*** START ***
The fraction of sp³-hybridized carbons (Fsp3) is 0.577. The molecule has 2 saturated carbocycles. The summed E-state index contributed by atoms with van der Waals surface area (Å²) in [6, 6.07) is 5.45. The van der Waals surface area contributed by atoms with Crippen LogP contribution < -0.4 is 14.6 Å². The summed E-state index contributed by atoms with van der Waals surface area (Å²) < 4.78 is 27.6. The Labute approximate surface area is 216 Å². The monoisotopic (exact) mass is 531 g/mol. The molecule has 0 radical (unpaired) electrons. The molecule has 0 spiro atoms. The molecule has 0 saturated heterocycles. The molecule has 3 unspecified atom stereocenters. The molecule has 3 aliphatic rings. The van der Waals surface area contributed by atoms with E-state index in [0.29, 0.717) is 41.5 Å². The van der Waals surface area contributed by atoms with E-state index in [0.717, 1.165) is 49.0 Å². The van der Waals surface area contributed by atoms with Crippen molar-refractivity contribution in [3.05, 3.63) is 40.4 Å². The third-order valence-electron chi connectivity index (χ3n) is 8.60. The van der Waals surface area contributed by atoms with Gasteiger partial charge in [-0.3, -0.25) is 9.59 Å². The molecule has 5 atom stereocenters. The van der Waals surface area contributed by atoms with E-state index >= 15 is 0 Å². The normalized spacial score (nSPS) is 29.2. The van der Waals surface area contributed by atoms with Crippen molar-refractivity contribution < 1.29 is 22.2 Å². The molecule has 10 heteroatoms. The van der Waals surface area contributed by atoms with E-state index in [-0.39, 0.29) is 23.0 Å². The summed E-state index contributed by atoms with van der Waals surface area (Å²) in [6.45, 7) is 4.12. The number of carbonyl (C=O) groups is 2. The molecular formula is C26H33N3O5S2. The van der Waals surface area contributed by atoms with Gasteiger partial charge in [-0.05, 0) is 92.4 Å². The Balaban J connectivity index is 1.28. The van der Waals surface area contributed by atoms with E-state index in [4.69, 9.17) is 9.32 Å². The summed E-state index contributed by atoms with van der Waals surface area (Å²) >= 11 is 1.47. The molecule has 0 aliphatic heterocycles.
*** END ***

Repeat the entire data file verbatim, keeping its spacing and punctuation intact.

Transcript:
The fraction of sp³-hybridized carbons (Fsp3) is 0.577. The molecule has 2 saturated carbocycles. The summed E-state index contributed by atoms with van der Waals surface area (Å²) in [6, 6.07) is 5.45. The van der Waals surface area contributed by atoms with Crippen LogP contribution < -0.4 is 14.6 Å². The summed E-state index contributed by atoms with van der Waals surface area (Å²) < 4.78 is 27.6. The Labute approximate surface area is 216 Å². The monoisotopic (exact) mass is 531 g/mol. The molecule has 0 radical (unpaired) electrons. The molecule has 0 spiro atoms. The molecule has 0 saturated heterocycles. The molecule has 3 unspecified atom stereocenters. The molecule has 3 aliphatic rings. The van der Waals surface area contributed by atoms with E-state index in [0.29, 0.717) is 41.5 Å². The van der Waals surface area contributed by atoms with E-state index in [0.717, 1.165) is 49.0 Å². The van der Waals surface area contributed by atoms with Crippen molar-refractivity contribution in [3.05, 3.63) is 40.4 Å². The third-order valence-electron chi connectivity index (χ3n) is 8.60. The van der Waals surface area contributed by atoms with Gasteiger partial charge in [-0.3, -0.25) is 9.59 Å². The molecule has 5 atom stereocenters. The van der Waals surface area contributed by atoms with E-state index >= 15 is 0 Å². The normalized spacial score (nSPS) is 29.2. The van der Waals surface area contributed by atoms with Crippen molar-refractivity contribution < 1.29 is 22.2 Å². The molecule has 10 heteroatoms. The van der Waals surface area contributed by atoms with E-state index in [-0.39, 0.29) is 23.0 Å². The summed E-state index contributed by atoms with van der Waals surface area (Å²) in [6.45, 7) is 4.12. The number of carbonyl (C=O) groups is 2. The molecular formula is C26H33N3O5S2. The van der Waals surface area contributed by atoms with Gasteiger partial charge in [-0.05, 0) is 92.4 Å². The Balaban J connectivity index is 1.28. The van der Waals surface area contributed by atoms with E-state index in [4.69, 9.17) is 9.32 Å². The summed E-state index contributed by atoms with van der Waals surface area (Å²) >= 11 is 1.47. The molecule has 0 aliphatic heterocycles.